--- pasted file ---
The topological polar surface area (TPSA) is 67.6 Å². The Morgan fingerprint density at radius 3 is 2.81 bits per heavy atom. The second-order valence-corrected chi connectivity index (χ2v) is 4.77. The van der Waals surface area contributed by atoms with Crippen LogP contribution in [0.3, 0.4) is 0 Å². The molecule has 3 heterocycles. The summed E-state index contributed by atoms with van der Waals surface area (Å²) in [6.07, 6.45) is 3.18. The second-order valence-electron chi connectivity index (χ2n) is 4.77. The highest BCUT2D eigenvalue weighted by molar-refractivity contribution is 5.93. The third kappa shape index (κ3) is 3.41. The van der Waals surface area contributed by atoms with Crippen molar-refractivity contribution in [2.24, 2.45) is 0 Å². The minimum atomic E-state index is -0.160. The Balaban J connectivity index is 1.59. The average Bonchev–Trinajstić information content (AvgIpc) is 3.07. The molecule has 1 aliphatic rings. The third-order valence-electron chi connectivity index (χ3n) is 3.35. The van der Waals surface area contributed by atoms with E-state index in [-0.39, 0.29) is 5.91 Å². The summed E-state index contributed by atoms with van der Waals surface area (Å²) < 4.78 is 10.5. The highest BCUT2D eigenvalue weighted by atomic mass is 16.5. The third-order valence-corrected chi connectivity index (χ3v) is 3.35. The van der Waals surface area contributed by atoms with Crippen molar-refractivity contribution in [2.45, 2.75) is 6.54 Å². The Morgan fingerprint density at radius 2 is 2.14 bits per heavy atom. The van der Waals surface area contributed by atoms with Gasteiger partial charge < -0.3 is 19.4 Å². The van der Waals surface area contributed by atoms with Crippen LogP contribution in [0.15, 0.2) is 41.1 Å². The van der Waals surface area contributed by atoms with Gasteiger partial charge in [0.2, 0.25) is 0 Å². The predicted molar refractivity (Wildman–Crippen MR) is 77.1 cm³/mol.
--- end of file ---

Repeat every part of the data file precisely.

The topological polar surface area (TPSA) is 67.6 Å². The Morgan fingerprint density at radius 3 is 2.81 bits per heavy atom. The second-order valence-corrected chi connectivity index (χ2v) is 4.77. The van der Waals surface area contributed by atoms with Crippen LogP contribution in [0.3, 0.4) is 0 Å². The molecule has 3 heterocycles. The summed E-state index contributed by atoms with van der Waals surface area (Å²) in [6.07, 6.45) is 3.18. The second-order valence-electron chi connectivity index (χ2n) is 4.77. The highest BCUT2D eigenvalue weighted by molar-refractivity contribution is 5.93. The third kappa shape index (κ3) is 3.41. The van der Waals surface area contributed by atoms with Crippen molar-refractivity contribution in [2.24, 2.45) is 0 Å². The minimum atomic E-state index is -0.160. The Balaban J connectivity index is 1.59. The average Bonchev–Trinajstić information content (AvgIpc) is 3.07. The molecule has 1 aliphatic rings. The third-order valence-electron chi connectivity index (χ3n) is 3.35. The van der Waals surface area contributed by atoms with E-state index in [-0.39, 0.29) is 5.91 Å². The summed E-state index contributed by atoms with van der Waals surface area (Å²) < 4.78 is 10.5. The highest BCUT2D eigenvalue weighted by atomic mass is 16.5. The third-order valence-corrected chi connectivity index (χ3v) is 3.35. The van der Waals surface area contributed by atoms with Crippen molar-refractivity contribution in [2.45, 2.75) is 6.54 Å². The Morgan fingerprint density at radius 2 is 2.14 bits per heavy atom. The van der Waals surface area contributed by atoms with Gasteiger partial charge < -0.3 is 19.4 Å². The van der Waals surface area contributed by atoms with Crippen LogP contribution in [0.15, 0.2) is 41.1 Å². The van der Waals surface area contributed by atoms with Gasteiger partial charge in [0.2, 0.25) is 0 Å². The predicted molar refractivity (Wildman–Crippen MR) is 77.1 cm³/mol.